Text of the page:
Back in the good old days, big software companies did big things. Little companies tiptoed around in the shadow of the platform makers, gaining enough speed to liftoff and attract enough attention to survive long enough to be acquired. Like the old movie studios of the 30’s and 40’s, the technology studios of the 80’s and 90’s built stars and played them off until the inevitable decline.
So it went with Microsoft, as the seeming invulnerability of Gates’ machine accelerated to the boundaries of global saturation. Though we tend to think of Google as the conqueror, the reality is that Microsoft has struggled most with itself, the victim not of decline but of lack of fuel — the very customers who created the megalith in the first place.
Everything changed with the Net. The platform wars, the browser wars, the widget wars — they’re all really battles in the grappling with the living, breathing, swarm that is the Web. Even the argument over whether Office is dead is bogus, a joke that became a conference that begat a series of endless reiterations of the first O’Reilly Peer-to-Peer conference known as Web 2.0. The stuff that went over the wire now goes over the air; the stuff that used to persist solely on the client now comes from G@d knows where in the Cloud.
I pick on the conferences because they are an easy target, whether large and self-important like the Web 2.0 Expo this past week in San Francisco or small and private smoke-filled rooms like the ones that may await us in Denver in August. An easy target when the guy who champions dataportability.org is nowhere to be seen on the panels of numerous sessions on dataportability, the legitimacy of standards baked in the dark having the same dubious odor it had when Microsoft and IBM tried the same thing back in the Web Services Wars.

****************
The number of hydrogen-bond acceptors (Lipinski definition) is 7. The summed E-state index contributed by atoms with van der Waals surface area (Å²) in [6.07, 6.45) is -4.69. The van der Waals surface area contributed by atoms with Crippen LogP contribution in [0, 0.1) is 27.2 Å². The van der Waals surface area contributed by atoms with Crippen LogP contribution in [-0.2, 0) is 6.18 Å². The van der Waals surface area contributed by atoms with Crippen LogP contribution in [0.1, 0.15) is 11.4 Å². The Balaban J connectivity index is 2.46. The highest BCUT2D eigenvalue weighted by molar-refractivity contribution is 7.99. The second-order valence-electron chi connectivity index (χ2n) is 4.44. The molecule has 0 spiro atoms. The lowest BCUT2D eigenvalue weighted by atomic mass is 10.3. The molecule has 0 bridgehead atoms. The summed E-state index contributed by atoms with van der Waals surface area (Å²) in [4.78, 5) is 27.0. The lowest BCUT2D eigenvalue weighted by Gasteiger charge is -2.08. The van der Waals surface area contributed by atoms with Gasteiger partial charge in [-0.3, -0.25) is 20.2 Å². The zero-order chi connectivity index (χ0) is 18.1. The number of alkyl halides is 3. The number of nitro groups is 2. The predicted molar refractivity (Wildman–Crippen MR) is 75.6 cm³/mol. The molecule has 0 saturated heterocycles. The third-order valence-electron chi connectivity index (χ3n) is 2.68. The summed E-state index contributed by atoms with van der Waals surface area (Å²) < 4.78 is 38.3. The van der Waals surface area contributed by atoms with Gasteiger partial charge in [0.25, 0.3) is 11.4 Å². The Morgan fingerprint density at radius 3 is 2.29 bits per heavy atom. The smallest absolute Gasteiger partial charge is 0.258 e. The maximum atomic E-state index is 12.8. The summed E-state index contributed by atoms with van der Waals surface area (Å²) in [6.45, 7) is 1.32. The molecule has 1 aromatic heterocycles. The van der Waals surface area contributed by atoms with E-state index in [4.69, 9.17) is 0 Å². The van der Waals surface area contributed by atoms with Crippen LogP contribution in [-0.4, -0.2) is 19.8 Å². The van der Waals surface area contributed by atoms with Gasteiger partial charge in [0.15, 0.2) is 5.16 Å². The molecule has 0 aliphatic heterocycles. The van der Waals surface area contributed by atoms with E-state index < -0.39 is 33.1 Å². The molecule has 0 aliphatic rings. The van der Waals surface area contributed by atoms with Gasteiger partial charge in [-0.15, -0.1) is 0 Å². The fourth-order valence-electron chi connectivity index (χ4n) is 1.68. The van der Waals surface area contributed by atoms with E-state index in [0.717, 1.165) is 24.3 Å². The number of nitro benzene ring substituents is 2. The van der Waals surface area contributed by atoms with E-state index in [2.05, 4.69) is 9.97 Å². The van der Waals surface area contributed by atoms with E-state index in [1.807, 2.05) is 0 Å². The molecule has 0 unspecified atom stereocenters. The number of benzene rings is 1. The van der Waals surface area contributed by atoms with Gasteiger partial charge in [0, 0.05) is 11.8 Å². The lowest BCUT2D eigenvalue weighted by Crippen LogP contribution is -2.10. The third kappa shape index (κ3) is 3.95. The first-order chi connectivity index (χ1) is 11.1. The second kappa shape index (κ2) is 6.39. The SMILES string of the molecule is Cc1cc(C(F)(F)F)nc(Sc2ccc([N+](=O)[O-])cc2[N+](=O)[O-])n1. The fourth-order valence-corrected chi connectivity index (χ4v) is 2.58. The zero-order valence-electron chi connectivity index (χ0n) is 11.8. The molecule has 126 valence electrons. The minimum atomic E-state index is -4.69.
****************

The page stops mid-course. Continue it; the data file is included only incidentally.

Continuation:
So we grow to expect little of big companies, entrenched publishers, and the various gatekeepers that fester at the margins of this unruly beast of the Net. Google grew so fast we bought the laughable notion they weren’t attacking Microsoft with freeware, but it only seemed like a big company play after the fact, and even today is laughed off by so-called “enterprise” seers as a toy, albeit a collaborative one that can’t be duplicated by the incumbent without triggering self-destruction.
Instead, we watch big company plays emerging from virtualized roots, the Amazon services, the social media clouds, the endless “little” company dance of instability, VC stupidity, and media carbonation of the Valley. This is the universe of the little Duchies, the Fenwicks where media storms roll down through the hills and tumble past with names like Twitter and Friendfeed and Twhirl.
I’ll call them microbigs, because the media treats them like they’re big companies with little to lose and everything to gain. The microbigs can seem transcendent like Facebook or possessing the lifetime of a gnat like a thousand forgotten startups or neverwases, but nowhere are the range of possible outcomes more encapsulated than Twitter.
Twitter is a Rorschach test of a microbig. I see it as the most important enterprise event of the MicroBig era; others see it as SocMedBS. We’re both right, of course, but put your head down on the tracks and you’ll hear the superliner approaching: Live Mesh. Just when we thought it was safe…. Are the big companies back? Is it time once again to assemble the open source wagons? To whom do we look for authority in fighting this battle?